Fintech

How asset managers like FinEx Asia are using AI to disrupt traditional bank lending

By partnering with fintech firm Dianrong, the newly licensed asset manager is using machine-learning and blockchain technologies to minimise risk

PUBLISHED : Monday, 11 December, 2017, 8:31am
UPDATED : Monday, 11 December, 2017, 8:31am

Banking disintermediation – essentially, taking out the middle man – has taken a new twist. While in recent years peer-to-peer (P2P) lending has become the poster-child for threatening banks’ lending business, a new type of hybrid disrupter is apparently starting to emerge: asset managers backed by financial technology.

One such firm attempting to cut banks out of the consumer-lending equation is FinEx Asia. The newly-licensed asset manager connects Asian investors with American consumer-credit assets, using artificial intelligence to select the loans based on risk appetite.

Founder and chief executive Maggie Ng said the company’s three funds now have US$100 million under management. They are backed by a portfolio of more than 10,000 US-based borrowers who have obtained loans from multiple online lending platforms, she said without specifying which ones.

FinEx Asia is leveraging the machine-learning and blockchain technologies developed by Dianrong, a Shanghai-based P2P platform, with whom it recently partnered.

Dianrong, which was established by LendingClub co-founder Soul Htite, has a 20-strong technology team supporting FinEx Asia in loan selection using machine learning. Using Dianrong’s blockchain technology, investors can also monitor in real time how the quality of each loan in the fund has changed over its tenor, and check out a borrower’s credit data.

“By applying artificial intelligence in our risk modelling, we will now have more parameters in performing more refined analysis on consumer loans’ credit quality than those run by banks,” said Ng. She said that Dianrong’s platform is capable of approving loan transactions of up to US$500 million every month.

By applying artificial intelligence in our risk modelling, we will now have … more refined analysis on consumer loans’ credit quality than those run by banks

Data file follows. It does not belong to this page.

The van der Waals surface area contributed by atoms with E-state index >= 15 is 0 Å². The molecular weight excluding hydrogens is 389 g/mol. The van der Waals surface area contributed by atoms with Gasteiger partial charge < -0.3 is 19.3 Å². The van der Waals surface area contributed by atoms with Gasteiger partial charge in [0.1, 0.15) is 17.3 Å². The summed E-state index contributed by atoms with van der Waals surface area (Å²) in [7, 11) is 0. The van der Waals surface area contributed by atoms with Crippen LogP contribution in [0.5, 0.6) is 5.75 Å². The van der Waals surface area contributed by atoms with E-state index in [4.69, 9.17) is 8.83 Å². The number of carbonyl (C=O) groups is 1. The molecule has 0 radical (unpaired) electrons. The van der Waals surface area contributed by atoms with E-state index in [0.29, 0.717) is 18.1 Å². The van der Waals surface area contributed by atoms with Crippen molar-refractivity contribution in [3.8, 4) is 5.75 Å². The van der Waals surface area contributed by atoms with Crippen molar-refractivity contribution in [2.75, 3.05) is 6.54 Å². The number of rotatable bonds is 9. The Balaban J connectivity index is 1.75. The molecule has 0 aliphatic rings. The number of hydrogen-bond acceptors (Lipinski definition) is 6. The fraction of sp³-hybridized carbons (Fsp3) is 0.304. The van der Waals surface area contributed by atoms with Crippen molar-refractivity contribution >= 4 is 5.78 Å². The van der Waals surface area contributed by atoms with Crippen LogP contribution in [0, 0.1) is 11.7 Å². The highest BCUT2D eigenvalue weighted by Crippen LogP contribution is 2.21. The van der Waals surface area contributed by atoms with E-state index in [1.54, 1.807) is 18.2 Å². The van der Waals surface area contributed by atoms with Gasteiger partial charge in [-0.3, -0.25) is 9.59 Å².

Maggie Ng, chief executive, FinEx Asia

With 25 employees in Hong Kong, FinEx Asia was licensed last week by the city’s securities regulator as an asset manager and securities adviser. It has recently also opened offices in Singapore and Taiwan.

A consumer-loan banker for close to 20 years before co-founding FinEx Asia, Ng was most recently Citibank’s Asia and EMEA head of unsecured lending. She had also served as chief risk officer for Citibank in Hong Kong.

Ng said she prefers US consumer loans over their Chinese equivalents because they are a highly transparent asset class whose performance data is closely tracked over the long term by regulators. As a result, they are a mature asset class that has been tested through several economic cycles over the last four decades.

“With the long history of consumer-lending development, regulations of consumer lending in the US are consistent and mature. Borrowers are protected by fair lending laws and lenders also given protection with recourse to borrowers,” said Ng.

In the US, the Truth in Lending Act is a federal law that ensures consumers are treated fairly by lenders by, for example, requiring lenders to disclose credit terms in an easily understandable manner. There are also state usury laws stipulating the maximum interest rates.

Ng did not disclose which online platforms FinEx Asia’s funds invest in. The ones that are more established in the US consumer lending space include LendingClub, Prosper and Avant.

US household debt has continued to expand to record levels, with data from the New York Federal Reserve showing that aggregate household debt grew to US$12.96 trillion in the third quarter, $280 billion higher than the previous peak seen in the same period of 2008 when the global financial crisis hit the US economy.

In the first quarter of this year, student loans had the highest delinquency rate among types of consumer credit, with about 10 per cent of the total loan balance more than 90 days in arrears. Credit cards were the next highest at just over 6 per cent.

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